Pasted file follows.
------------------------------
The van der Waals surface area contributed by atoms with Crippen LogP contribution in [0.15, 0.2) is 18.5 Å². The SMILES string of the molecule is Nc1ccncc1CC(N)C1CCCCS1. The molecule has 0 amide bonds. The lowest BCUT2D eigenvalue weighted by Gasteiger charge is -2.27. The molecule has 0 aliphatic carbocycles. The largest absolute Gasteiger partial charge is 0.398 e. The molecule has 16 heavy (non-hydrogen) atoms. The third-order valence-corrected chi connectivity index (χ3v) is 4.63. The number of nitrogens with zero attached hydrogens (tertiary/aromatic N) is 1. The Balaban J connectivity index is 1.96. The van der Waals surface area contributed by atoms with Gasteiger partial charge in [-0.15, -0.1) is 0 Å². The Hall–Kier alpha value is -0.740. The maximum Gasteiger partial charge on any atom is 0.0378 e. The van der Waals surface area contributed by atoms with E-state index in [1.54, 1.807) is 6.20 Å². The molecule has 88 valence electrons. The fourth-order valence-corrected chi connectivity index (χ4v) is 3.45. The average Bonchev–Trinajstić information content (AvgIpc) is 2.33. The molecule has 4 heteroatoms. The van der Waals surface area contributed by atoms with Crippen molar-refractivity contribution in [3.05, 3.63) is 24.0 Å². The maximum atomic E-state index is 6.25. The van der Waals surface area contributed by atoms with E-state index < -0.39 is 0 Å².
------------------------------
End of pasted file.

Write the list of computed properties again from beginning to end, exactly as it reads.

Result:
The van der Waals surface area contributed by atoms with Crippen LogP contribution in [0.15, 0.2) is 18.5 Å². The SMILES string of the molecule is Nc1ccncc1CC(N)C1CCCCS1. The molecule has 0 amide bonds. The lowest BCUT2D eigenvalue weighted by Gasteiger charge is -2.27. The molecule has 0 aliphatic carbocycles. The largest absolute Gasteiger partial charge is 0.398 e. The molecule has 16 heavy (non-hydrogen) atoms. The third-order valence-corrected chi connectivity index (χ3v) is 4.63. The number of nitrogens with zero attached hydrogens (tertiary/aromatic N) is 1. The Balaban J connectivity index is 1.96. The van der Waals surface area contributed by atoms with Gasteiger partial charge in [-0.15, -0.1) is 0 Å². The Hall–Kier alpha value is -0.740. The maximum Gasteiger partial charge on any atom is 0.0378 e. The van der Waals surface area contributed by atoms with E-state index in [1.54, 1.807) is 6.20 Å². The molecule has 88 valence electrons. The fourth-order valence-corrected chi connectivity index (χ4v) is 3.45. The average Bonchev–Trinajstić information content (AvgIpc) is 2.33. The molecule has 4 heteroatoms. The van der Waals surface area contributed by atoms with Crippen molar-refractivity contribution in [3.05, 3.63) is 24.0 Å². The maximum atomic E-state index is 6.25. The van der Waals surface area contributed by atoms with E-state index < -0.39 is 0 Å².